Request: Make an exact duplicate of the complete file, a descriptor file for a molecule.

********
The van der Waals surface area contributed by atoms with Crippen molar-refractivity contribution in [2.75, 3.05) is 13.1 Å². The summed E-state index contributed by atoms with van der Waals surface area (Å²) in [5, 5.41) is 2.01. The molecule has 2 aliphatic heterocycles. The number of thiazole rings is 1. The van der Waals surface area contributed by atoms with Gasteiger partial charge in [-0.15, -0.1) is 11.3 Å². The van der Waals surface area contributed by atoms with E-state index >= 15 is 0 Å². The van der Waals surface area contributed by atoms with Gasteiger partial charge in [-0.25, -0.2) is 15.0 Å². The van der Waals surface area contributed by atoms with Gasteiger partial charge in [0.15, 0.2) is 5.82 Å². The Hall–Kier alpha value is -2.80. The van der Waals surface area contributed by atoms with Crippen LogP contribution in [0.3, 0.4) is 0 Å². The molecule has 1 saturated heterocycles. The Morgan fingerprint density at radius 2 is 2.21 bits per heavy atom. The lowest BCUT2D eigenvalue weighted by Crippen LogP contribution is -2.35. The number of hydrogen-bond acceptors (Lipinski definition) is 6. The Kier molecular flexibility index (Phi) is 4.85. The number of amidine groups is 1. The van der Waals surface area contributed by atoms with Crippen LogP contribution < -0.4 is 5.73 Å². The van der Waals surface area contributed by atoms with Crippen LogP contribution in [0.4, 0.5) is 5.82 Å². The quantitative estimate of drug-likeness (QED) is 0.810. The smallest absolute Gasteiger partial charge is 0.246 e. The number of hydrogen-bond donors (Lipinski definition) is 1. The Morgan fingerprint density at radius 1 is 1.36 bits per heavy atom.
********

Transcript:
The van der Waals surface area contributed by atoms with Crippen molar-refractivity contribution in [2.75, 3.05) is 13.1 Å². The summed E-state index contributed by atoms with van der Waals surface area (Å²) in [5, 5.41) is 2.01. The molecule has 2 aliphatic heterocycles. The number of thiazole rings is 1. The van der Waals surface area contributed by atoms with Gasteiger partial charge in [-0.15, -0.1) is 11.3 Å². The van der Waals surface area contributed by atoms with E-state index >= 15 is 0 Å². The van der Waals surface area contributed by atoms with Gasteiger partial charge in [-0.25, -0.2) is 15.0 Å². The van der Waals surface area contributed by atoms with Gasteiger partial charge in [0.15, 0.2) is 5.82 Å². The Hall–Kier alpha value is -2.80. The van der Waals surface area contributed by atoms with Crippen LogP contribution in [0.3, 0.4) is 0 Å². The molecule has 1 saturated heterocycles. The Morgan fingerprint density at radius 2 is 2.21 bits per heavy atom. The lowest BCUT2D eigenvalue weighted by Crippen LogP contribution is -2.35. The number of hydrogen-bond acceptors (Lipinski definition) is 6. The Kier molecular flexibility index (Phi) is 4.85. The number of amidine groups is 1. The van der Waals surface area contributed by atoms with Crippen LogP contribution < -0.4 is 5.73 Å². The van der Waals surface area contributed by atoms with Crippen LogP contribution in [0.4, 0.5) is 5.82 Å². The quantitative estimate of drug-likeness (QED) is 0.810. The smallest absolute Gasteiger partial charge is 0.246 e. The number of hydrogen-bond donors (Lipinski definition) is 1. The Morgan fingerprint density at radius 1 is 1.36 bits per heavy atom.